Overnight stays in hotels in February were 371,900, which is a 37% increase from last year (270,900). Hotel accommodation increased in all parts of the country compared to February 2022. Foreign tourists accounted for 304,900 of overnight stays in hotels, or 82% of the total, while the number of nights spent by Icelanders was 62,300 (18%). The overnight stays of foreign tourists increased by 46% and the overnight stays of Icelanders by 8% when compared to last year.

Lastly, the availability of hotel rooms in February increased by 5% from February 2022. Room occupancy in hotels was 65.9% and increased by 14.9% from the previous year.

2.3 Million Tourists to Visit Iceland in 2023, Model Predicts

tourists on perlan

A predictive model expects 1.7 million tourists to visit Iceland through Keflavík Airport this year. The model expects this number to increase by 600,000 in 2023.

Predictive models

Dr. Gunnar Haraldsson, founder and CEO of the economic consultancy firm Intellecon, has led the development of a statistical model employed, among other things, to forecast tourist visits to Iceland. The project began in the fall of 2020.

Yesterday, Gunnar addressed the audience at a meeting hosted by the Icelandic Tourist Board. In his lecture, he introduced the model and some of its predictions, among them – that 1.7 million tourists would visit Iceland in 2022.

Speaking to RÚV, Gunnar stated that the model predicted 600,000 more tourists to visit Iceland in 2023: “Next year, we predict that number to increase to 2.3 million. All of this comes with caveats since there are a number of uncertainties that can impact the model.”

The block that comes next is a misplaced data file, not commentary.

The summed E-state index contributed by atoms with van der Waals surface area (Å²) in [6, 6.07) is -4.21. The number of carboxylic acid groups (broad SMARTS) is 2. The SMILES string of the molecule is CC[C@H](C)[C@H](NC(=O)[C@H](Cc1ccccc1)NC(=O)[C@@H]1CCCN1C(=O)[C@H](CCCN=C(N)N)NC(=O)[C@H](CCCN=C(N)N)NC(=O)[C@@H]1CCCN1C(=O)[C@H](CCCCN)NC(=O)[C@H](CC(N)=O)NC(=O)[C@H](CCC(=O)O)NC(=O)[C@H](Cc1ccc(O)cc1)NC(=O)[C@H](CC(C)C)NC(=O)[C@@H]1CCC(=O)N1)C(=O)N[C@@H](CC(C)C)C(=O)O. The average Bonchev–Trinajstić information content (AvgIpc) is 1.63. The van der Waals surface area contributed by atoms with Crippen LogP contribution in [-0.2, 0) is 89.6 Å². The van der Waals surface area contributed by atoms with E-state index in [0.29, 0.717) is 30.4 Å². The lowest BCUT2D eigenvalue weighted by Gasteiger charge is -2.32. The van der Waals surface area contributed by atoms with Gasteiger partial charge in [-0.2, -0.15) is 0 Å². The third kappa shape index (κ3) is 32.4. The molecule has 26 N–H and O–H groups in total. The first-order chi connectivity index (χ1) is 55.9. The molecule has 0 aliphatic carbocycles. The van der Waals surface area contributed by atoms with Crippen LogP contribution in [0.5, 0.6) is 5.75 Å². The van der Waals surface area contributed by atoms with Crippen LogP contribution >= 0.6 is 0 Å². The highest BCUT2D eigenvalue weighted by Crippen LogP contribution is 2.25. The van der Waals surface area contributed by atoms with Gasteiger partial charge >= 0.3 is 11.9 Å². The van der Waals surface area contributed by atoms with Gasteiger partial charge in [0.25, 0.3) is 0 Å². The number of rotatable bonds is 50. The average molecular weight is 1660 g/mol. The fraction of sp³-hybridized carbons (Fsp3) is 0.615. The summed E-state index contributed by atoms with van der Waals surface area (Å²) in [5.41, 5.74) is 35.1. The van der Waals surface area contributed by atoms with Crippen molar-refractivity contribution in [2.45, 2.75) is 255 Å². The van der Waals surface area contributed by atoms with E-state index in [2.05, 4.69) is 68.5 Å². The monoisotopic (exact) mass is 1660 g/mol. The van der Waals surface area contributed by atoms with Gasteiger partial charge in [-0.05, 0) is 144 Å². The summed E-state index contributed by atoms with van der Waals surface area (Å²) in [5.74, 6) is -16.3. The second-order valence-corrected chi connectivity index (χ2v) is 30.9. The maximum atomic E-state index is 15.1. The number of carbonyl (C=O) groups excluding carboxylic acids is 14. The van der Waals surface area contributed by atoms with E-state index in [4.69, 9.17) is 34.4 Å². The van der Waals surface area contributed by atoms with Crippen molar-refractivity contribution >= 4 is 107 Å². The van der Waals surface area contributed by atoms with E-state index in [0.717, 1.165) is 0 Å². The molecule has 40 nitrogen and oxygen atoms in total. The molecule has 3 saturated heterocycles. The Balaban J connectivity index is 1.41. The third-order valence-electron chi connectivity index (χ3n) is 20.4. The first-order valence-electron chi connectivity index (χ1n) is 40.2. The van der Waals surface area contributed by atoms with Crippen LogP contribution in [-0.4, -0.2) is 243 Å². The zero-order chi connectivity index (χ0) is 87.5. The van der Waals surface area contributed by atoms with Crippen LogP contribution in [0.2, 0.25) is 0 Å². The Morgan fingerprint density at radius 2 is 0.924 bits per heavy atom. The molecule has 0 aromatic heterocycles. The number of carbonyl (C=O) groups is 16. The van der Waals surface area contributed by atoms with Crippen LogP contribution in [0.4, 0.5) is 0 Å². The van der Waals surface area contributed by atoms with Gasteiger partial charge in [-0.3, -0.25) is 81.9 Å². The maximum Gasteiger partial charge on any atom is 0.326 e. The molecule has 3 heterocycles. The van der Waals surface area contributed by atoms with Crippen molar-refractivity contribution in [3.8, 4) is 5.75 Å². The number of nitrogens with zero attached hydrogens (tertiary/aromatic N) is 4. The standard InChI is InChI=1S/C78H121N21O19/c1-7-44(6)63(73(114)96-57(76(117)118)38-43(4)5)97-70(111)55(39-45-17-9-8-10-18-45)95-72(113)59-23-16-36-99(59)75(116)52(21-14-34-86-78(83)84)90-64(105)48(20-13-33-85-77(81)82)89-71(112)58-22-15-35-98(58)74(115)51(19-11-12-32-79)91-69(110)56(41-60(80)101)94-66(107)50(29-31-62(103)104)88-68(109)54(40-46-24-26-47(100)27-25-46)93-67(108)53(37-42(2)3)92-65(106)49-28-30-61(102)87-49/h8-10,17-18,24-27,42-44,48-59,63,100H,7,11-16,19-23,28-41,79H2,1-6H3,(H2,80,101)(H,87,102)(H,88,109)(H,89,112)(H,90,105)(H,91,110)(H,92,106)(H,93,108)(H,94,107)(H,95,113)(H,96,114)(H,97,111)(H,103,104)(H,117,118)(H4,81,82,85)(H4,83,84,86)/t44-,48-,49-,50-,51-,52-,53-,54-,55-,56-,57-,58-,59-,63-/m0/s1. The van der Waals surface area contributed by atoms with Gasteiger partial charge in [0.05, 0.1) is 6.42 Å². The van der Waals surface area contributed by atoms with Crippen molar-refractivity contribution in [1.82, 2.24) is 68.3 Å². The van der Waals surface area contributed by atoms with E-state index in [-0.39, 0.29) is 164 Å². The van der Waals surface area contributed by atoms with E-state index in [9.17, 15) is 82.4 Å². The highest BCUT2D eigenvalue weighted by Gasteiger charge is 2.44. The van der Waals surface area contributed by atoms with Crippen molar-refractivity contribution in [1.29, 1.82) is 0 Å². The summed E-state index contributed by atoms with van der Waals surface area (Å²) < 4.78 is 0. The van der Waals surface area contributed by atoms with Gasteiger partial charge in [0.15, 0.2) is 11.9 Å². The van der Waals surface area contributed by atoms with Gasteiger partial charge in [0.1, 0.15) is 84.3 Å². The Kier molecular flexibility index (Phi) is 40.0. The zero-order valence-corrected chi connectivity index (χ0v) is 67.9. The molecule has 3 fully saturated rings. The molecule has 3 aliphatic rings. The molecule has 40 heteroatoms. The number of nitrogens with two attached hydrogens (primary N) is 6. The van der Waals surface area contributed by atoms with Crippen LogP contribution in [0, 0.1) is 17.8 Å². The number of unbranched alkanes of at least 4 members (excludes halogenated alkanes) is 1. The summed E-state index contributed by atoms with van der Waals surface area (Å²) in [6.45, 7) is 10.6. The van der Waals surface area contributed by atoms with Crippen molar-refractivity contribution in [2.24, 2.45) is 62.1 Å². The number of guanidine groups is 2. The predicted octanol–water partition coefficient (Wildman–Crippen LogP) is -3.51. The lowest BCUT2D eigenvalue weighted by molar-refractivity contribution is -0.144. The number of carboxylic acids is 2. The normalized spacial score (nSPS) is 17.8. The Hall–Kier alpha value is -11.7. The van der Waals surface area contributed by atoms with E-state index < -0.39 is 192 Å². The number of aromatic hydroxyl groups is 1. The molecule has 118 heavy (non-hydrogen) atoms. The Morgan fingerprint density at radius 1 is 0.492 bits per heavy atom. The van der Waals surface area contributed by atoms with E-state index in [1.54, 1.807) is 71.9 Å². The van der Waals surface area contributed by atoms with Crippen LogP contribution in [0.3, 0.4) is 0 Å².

Alongside forecasting visits, Gunnar Haraldsson and his team also predict revenue and overnight stays. “We’re looking into credit-card turnover. The model predicts that tourists will spend ca. ISK 250 billion ($1.7 billion / €1.8 billion) this year and ISK 330 billion ($2.3 billion / €2.3 billion) next year. And so you can say that tourists spend a considerable amount on products and services in Iceland. Our numbers are predicated on data from local credit card companies,” Gunnar told RÚV.

Gunnar added that winter tourism was picking up steam, with some indications that seasonal fluctuations are gradually evening out. Overnight stays in 2022 are predicted to reach 4.5 million but will rise to 5.5 million next year. The model further predicts that 3.5 million tourists will visit Iceland in the year 2030. As noted in the press release by the Icelandic Tourist Board, this would mean a 50% increase from 2018, which was a record year for tourist visits to Iceland.

Record-Number of Icelanders Departed from Keflavík Airport in May

According to data from the Icelandic Tourist Board (Ferðamálastofa), 65,000 Icelanders departed from Keflavík Airport in May. The number of departures has not been higher since measurements began.

Previous record broken

As noted in a press release published on the website of the Icelandic Tourist Board this morning, 65,000 Icelanders flew abroad from Keflavík Airport in May. Never before have as many Icelanders departed from the country in May since measurements began. The previous record for departures among Icelanders from Keflavík was in May 2018, or nearly 63,000.